5 Questions For Chrysler President and CEO Al Gardner

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We had a chance to spend some time with Chrysler Brand CEO Al Gardner on Friday night, so we peppered him with questions about the brand, his history in Boston, what he drives and where Chrysler might be headed in the future.

You typically get two personality types in automotive industry CEOs: Driven Type A guys who fly their own jets or humorless number-crunchers who would rather pull their own teeth than carry on a fun conversation.

Alastair “Al” Gardner is the exception to both of those. He’s driven, obviously. You don’t get to be CEO of a car brand by goofing around. But he’s a genuinely nice person and quick to smile, with a self-depricating wit, something that’s as rare in the C-Level as a bus pass. He’s the increasingly rare automotive industry executive that started with a company at the entry level and steadily worked his way up the ladder.

Al Gardner(Photo Courtesy Bill Griffith)

He spent the first 18 years of his life in his native Britain, and his accent is still there, despite being Americanized by spending decades in the United States. He came to this country just as he was about to enter college.

His father had taken a job with Data General, one of the earliest minicomputer companies, founded in the 1960s in Westborough, Massachusetts by former employees of Digital Equipment Corporation. He presented his teenage son Al with a proposition: Live in Britain and pay for college on his own, or come to the United States and go to college on dad’s dime. He opted for the latter.

Gardner went to Tufts University where he graduated with a degree in history. He joined the Chrysler Corporation as a District Manager Trainee immediately after college, and he’s worked for the company ever since. He spent time as the Director of the Southeast Business Center, responsible for overseeing FCA US dealerships in Tennessee, North Carolina, South Carolina, Georgia, Alabama and Florida. Today, he has full responsibility for the Chrysler Brand.

BestRide: Chrysler is making strides in overall quality, as evidenced by the recognition this week. We’ve seen a lot of cars get there and then fall off quickly. How do you maintain it going forward?

Al Gardner: “Last week J.D. Power Initial Quality Survey (IQS) rankings recognized the new 2015 Chrysler 300 as the #1 car in the Large Car segment – beating out tough competition from Toyota, Chevy, Ford & Nissan while Chrysler Town & Country was named the #2 vehicle in the Minivan segment just behind the Nissan Quest but ahead of both the Honda Odyssey and the Toyota Sienna for the 3rd year in a row.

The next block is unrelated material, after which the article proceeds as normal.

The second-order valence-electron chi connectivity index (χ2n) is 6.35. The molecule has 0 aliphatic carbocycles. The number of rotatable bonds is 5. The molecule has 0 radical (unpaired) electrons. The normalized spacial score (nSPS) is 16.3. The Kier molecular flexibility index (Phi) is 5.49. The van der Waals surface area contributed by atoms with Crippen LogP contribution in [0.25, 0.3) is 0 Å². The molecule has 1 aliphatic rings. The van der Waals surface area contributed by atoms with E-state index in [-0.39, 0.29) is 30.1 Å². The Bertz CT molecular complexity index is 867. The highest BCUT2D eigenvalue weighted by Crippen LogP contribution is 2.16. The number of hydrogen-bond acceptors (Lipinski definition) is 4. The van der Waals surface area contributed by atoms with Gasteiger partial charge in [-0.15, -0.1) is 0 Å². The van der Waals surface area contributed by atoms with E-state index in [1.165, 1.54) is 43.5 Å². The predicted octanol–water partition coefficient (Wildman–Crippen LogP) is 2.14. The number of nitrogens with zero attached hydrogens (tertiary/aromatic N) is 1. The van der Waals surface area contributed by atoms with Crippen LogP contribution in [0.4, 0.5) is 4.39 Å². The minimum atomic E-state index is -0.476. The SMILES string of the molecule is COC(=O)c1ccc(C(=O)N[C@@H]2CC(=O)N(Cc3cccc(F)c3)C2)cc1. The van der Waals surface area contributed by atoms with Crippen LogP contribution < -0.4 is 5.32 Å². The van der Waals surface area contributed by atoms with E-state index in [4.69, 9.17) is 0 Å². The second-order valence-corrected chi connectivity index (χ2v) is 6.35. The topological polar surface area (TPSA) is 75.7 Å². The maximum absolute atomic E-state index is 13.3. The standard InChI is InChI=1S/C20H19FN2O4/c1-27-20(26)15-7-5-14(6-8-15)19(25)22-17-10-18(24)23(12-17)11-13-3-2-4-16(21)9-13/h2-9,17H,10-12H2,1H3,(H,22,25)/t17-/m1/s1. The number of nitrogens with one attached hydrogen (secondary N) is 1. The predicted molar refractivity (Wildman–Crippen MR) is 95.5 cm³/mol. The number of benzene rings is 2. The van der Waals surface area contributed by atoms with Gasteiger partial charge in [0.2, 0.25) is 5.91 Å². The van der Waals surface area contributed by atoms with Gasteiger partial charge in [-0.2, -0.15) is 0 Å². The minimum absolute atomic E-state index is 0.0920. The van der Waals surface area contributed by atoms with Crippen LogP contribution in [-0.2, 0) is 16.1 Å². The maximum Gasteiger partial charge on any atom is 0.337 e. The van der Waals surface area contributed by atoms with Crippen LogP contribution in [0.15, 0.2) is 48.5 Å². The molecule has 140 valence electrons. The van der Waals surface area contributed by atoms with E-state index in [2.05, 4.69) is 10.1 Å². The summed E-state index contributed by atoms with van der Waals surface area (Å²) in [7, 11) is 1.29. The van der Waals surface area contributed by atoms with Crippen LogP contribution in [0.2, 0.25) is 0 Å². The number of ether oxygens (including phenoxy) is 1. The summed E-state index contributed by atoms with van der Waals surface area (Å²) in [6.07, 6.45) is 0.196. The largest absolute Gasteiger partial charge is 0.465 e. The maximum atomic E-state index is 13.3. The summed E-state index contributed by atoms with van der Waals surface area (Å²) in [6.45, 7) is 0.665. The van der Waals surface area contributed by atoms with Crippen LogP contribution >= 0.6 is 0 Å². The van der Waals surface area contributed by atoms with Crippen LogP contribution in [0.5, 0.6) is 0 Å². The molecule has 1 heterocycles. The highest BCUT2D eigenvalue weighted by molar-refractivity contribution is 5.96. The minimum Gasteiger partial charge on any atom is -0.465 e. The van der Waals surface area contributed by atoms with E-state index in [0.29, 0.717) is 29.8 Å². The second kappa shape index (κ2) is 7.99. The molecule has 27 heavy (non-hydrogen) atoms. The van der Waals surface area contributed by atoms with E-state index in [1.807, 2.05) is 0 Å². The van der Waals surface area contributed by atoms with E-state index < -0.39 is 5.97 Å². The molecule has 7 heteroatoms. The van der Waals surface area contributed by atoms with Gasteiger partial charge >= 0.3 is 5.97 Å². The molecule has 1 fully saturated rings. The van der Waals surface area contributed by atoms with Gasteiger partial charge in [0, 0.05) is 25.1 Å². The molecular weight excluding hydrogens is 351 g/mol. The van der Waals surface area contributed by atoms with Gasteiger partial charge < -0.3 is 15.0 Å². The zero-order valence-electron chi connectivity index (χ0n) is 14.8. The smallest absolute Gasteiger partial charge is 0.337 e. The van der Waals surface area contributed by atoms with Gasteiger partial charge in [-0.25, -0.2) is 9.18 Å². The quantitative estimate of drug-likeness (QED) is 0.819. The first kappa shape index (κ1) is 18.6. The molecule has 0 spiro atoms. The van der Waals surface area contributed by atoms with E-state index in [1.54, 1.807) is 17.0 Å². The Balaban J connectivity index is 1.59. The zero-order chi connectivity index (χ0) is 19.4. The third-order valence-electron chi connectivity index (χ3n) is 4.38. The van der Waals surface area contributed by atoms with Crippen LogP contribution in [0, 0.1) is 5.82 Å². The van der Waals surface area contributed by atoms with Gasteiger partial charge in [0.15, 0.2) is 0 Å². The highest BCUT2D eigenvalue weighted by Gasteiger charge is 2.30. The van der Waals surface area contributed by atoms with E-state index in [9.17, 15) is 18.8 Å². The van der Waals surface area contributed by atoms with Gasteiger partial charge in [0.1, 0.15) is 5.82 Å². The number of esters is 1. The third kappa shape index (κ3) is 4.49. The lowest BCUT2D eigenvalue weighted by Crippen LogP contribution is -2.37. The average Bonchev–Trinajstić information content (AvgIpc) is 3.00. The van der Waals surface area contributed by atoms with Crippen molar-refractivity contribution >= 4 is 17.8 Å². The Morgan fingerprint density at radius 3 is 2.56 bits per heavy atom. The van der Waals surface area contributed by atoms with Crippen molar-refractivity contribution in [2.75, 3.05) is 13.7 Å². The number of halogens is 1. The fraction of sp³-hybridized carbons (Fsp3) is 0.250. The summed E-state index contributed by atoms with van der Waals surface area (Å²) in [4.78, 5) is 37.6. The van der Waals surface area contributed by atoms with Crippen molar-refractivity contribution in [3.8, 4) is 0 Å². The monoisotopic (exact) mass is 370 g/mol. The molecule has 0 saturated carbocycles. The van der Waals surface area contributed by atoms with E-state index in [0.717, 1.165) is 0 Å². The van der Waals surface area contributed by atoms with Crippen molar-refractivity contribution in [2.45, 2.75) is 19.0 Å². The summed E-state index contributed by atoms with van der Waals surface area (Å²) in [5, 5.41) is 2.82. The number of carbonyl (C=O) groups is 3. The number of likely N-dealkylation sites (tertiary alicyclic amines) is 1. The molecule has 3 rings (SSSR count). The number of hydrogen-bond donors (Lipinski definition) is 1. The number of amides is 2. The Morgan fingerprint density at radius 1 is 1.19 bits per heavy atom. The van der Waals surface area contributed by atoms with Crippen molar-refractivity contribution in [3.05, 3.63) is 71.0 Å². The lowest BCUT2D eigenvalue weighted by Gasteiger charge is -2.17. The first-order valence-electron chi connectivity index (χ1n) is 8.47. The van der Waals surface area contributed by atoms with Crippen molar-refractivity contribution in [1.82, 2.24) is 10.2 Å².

We are delighted and proud to receive this recognition from J.D. Power and more importantly, our owners. It takes discipline and focus to maintain this level of quality and though we may not always be perfect, the management team at FCA is determined to build world class vehicles that match or best our competition.

We recognize that quality and reliability are key to customer satisfaction, long-term owner loyalty and success in this business and we are focused on building great vehicles by sweating the details to ensure that our owners get everything they expect and more. We do this by investing in our plants and our people. A recent example of that is the  $1Billion investment in Sterling Heights (Mich.) assembly plant that builds the all-new Chrysler 200. The investment included new from the ground up, state-of-the-art  paint and body shops as well as upgrades to the assembly line. In addition to investing in our people and our facilities, the company has instilled the principles of World Class Manufacturing (WCM)  – FCA’s World Class Manufacturing process in all of our manufacturing facilities.”

BestRide: Lincoln showed the Continental Concept. Cadillac seems to want to be Mercedes. Without talking too specifically about future product, is Chrysler satisfied competing in a more reasonably priced arena, or is there thought to building a flagship in the future?

Al Gardner: “At Chrysler, we  believe that if you work hard and are successful, you deserve to be rewarded with a great car that you can afford.

We built the new 2015 Chrysler 300 to be the flagship of the Chrysler Brand line with a model for virtually every consumer interested in a large car. Whether a customer chooses the more performance driven 300S,the more premium 300C or the top-of-the-line 300C Platinum, customers would get all the luxury experience that they deserved but would not have to pay exorbitant prices for them.

That means our top of the line 300C Platinum loaded up with features a premium customer desires including a spectacular Poltrona Frau leather interior, real wood interior accents, a full 8.4″ touch screen command center including navigation, satellite radio, Harmon Kardon amplifier & speakers, 80 available safety & security features along with a 300 hp 3.6L V6 engine mated to an 8 speed automatic transmission with 31 mpg…all of this for $42,445 MSRP – significantly below a comparably equipped competitive vehicle….and that’s why we’ve gained 1.2 points of market share this year in the large car segment. It’s a simple formula; build a great car and price it fairly where people can afford it!”